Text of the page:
Maybe you could learn something? Claire (after the RC resumes with Bruce's head wound patched up): "God, all this for a flint." Probst (stalking past): "All this for a flint? Exactly right. Welcome to Survivor 44, Claire!"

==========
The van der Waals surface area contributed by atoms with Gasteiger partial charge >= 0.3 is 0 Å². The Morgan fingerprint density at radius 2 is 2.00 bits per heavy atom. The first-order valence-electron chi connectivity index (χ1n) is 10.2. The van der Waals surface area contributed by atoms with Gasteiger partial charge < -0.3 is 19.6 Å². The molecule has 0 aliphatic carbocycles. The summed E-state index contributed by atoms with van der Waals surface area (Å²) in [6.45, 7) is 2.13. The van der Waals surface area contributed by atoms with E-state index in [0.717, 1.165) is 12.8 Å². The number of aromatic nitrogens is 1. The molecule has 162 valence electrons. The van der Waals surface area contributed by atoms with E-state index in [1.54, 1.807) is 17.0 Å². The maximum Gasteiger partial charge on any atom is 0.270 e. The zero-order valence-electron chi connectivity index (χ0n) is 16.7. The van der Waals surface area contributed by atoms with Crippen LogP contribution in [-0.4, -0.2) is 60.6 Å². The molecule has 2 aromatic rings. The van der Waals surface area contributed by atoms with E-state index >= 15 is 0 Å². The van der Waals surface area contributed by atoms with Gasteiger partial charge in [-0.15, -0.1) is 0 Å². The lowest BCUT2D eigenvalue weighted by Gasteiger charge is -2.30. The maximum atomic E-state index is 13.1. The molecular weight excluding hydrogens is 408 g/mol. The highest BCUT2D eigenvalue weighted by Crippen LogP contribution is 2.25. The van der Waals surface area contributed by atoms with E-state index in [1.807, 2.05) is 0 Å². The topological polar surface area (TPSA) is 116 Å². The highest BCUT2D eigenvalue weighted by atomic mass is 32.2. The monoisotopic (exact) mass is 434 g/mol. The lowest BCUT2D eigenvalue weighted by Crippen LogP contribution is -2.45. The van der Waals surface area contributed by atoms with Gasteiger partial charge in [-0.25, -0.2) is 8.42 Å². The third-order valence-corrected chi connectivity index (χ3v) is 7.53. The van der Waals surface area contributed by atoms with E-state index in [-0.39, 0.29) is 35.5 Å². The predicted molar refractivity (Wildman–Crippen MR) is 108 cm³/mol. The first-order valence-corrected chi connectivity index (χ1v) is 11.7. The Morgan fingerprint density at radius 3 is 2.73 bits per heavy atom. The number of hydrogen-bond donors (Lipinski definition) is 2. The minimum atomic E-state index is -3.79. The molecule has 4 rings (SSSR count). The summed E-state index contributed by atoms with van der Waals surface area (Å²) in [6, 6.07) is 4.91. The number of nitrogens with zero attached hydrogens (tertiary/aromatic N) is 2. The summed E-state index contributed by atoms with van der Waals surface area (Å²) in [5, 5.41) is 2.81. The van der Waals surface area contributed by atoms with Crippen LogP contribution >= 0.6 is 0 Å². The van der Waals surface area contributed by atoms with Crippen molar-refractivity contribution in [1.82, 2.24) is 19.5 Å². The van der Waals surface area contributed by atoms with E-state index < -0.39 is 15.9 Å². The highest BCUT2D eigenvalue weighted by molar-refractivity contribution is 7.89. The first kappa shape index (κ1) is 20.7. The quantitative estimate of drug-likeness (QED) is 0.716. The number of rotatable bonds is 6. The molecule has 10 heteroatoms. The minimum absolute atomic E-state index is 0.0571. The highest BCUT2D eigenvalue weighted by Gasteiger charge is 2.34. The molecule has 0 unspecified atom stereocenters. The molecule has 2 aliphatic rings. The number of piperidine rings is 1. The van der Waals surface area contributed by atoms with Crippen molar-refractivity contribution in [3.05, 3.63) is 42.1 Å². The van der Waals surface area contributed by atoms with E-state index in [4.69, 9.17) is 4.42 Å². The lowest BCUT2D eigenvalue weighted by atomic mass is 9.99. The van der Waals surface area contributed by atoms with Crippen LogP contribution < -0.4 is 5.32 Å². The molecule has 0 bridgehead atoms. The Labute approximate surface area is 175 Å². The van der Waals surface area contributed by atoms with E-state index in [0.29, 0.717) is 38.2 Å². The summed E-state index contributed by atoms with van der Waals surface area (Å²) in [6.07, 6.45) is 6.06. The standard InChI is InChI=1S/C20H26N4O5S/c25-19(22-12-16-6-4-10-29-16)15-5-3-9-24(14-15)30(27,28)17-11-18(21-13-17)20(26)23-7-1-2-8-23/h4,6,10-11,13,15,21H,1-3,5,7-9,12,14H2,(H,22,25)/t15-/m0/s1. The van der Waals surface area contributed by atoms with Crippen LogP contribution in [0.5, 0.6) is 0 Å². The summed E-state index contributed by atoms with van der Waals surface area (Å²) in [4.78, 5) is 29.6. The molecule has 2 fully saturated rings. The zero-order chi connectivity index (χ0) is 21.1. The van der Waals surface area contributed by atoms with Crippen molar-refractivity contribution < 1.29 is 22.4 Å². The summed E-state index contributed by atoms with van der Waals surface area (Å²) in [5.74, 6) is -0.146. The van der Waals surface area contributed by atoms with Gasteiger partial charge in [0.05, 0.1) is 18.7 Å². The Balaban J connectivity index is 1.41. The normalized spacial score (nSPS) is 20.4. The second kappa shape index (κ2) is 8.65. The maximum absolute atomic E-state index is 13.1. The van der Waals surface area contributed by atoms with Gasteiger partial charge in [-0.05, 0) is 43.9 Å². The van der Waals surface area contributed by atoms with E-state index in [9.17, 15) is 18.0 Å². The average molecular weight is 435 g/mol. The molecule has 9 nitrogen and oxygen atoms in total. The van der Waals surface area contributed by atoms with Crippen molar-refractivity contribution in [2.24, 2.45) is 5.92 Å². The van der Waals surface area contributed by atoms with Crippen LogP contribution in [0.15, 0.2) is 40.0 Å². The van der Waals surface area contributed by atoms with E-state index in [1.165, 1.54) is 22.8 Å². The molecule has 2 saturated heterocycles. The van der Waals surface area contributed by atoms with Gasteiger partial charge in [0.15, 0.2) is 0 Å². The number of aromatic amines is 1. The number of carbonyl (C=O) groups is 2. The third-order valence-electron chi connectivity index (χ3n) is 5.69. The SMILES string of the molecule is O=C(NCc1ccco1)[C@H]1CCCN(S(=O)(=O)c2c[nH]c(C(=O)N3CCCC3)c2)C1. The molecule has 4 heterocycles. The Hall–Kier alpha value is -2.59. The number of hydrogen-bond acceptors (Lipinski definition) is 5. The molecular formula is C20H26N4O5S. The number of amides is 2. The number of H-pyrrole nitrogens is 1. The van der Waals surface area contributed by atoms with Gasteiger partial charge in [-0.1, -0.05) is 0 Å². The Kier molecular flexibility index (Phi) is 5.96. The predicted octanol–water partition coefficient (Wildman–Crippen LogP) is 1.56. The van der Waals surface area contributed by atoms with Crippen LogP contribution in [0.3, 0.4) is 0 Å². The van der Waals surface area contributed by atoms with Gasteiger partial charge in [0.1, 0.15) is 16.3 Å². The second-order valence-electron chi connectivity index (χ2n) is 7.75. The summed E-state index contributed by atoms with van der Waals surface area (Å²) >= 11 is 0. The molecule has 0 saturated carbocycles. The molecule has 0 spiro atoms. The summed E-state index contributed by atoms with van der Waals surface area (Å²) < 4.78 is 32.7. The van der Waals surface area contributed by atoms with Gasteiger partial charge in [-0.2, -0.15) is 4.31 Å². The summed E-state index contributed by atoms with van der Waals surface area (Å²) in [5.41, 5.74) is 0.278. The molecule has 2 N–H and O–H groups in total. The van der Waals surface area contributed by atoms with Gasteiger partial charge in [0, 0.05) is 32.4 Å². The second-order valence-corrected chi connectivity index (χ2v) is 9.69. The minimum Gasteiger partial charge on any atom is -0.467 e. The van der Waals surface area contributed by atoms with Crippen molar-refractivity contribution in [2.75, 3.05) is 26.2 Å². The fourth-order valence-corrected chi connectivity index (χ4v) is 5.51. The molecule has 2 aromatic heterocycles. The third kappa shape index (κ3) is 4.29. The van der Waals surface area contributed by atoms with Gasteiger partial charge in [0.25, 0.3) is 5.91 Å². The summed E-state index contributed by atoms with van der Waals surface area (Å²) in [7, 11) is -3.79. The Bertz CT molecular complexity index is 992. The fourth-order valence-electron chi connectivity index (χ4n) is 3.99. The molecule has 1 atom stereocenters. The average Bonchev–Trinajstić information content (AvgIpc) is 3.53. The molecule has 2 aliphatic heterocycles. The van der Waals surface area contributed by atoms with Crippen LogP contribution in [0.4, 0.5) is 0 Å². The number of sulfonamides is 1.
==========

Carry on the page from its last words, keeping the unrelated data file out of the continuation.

This is, in a nutshell, what's wrong with US Survivor. Jeff Probst does not listen to criticism. He doesn't stop to ponder whether this no-longer-new game structure that he spent the year of lockdown thinking about (and now apparently can't possibly think about again in the two years since) should change. He just marches past, sneering at their complaints, confident that people are EARNING it now, dammit. Never mind that fans loved SurvivorSA: Return of the Outcasts, despite the contestants being given supplies on Day 1 (and at multiple times after that). Never mind that fans are also loving SurvivorAU: Heroes v Villains, despite the glaring absence of the host/showrunner constantly telling the cast they're soft for occasionally winning food, and the lack of four to five advantages per episode. As always, it's the fan who are wrong.